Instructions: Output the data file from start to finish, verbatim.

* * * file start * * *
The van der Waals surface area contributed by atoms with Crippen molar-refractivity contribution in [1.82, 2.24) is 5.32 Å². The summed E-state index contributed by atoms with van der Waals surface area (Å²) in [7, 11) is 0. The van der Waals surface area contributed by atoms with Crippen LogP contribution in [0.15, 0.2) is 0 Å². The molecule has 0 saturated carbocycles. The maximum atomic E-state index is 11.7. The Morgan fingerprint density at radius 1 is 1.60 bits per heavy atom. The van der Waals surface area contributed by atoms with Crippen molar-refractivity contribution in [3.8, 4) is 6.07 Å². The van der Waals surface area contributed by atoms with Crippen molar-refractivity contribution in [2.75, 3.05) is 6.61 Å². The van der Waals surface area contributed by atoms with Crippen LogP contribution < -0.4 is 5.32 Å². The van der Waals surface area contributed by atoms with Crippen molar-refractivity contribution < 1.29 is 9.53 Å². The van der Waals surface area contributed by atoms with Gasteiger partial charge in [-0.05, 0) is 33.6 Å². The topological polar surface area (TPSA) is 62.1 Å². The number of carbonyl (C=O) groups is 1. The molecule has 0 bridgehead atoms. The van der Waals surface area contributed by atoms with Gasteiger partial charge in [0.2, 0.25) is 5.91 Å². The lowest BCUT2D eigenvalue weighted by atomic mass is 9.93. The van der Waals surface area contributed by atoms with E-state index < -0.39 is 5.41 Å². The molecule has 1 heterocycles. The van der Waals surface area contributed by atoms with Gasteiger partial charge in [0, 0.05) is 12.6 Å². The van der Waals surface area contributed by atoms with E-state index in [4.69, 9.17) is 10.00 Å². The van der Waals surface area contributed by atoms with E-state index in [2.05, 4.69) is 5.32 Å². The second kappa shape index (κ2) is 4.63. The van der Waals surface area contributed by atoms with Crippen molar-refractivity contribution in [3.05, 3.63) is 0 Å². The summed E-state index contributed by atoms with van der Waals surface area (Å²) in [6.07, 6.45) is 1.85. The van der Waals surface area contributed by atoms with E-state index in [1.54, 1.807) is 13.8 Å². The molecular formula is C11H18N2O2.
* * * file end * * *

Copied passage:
The van der Waals surface area contributed by atoms with Crippen molar-refractivity contribution in [1.82, 2.24) is 5.32 Å². The summed E-state index contributed by atoms with van der Waals surface area (Å²) in [7, 11) is 0. The van der Waals surface area contributed by atoms with Crippen LogP contribution in [0.15, 0.2) is 0 Å². The molecule has 0 saturated carbocycles. The maximum atomic E-state index is 11.7. The Morgan fingerprint density at radius 1 is 1.60 bits per heavy atom. The van der Waals surface area contributed by atoms with Crippen molar-refractivity contribution in [3.8, 4) is 6.07 Å². The van der Waals surface area contributed by atoms with Crippen molar-refractivity contribution in [2.75, 3.05) is 6.61 Å². The van der Waals surface area contributed by atoms with Crippen LogP contribution < -0.4 is 5.32 Å². The van der Waals surface area contributed by atoms with Crippen molar-refractivity contribution < 1.29 is 9.53 Å². The van der Waals surface area contributed by atoms with Gasteiger partial charge in [-0.05, 0) is 33.6 Å². The topological polar surface area (TPSA) is 62.1 Å². The number of carbonyl (C=O) groups is 1. The molecule has 0 bridgehead atoms. The van der Waals surface area contributed by atoms with Gasteiger partial charge in [0.2, 0.25) is 5.91 Å². The lowest BCUT2D eigenvalue weighted by atomic mass is 9.93. The van der Waals surface area contributed by atoms with E-state index < -0.39 is 5.41 Å². The molecule has 1 heterocycles. The van der Waals surface area contributed by atoms with Gasteiger partial charge in [0, 0.05) is 12.6 Å². The van der Waals surface area contributed by atoms with E-state index in [4.69, 9.17) is 10.00 Å². The van der Waals surface area contributed by atoms with E-state index in [2.05, 4.69) is 5.32 Å². The second kappa shape index (κ2) is 4.63. The van der Waals surface area contributed by atoms with Crippen molar-refractivity contribution in [3.05, 3.63) is 0 Å². The summed E-state index contributed by atoms with van der Waals surface area (Å²) in [6.07, 6.45) is 1.85. The van der Waals surface area contributed by atoms with E-state index in [1.54, 1.807) is 13.8 Å². The molecular formula is C11H18N2O2.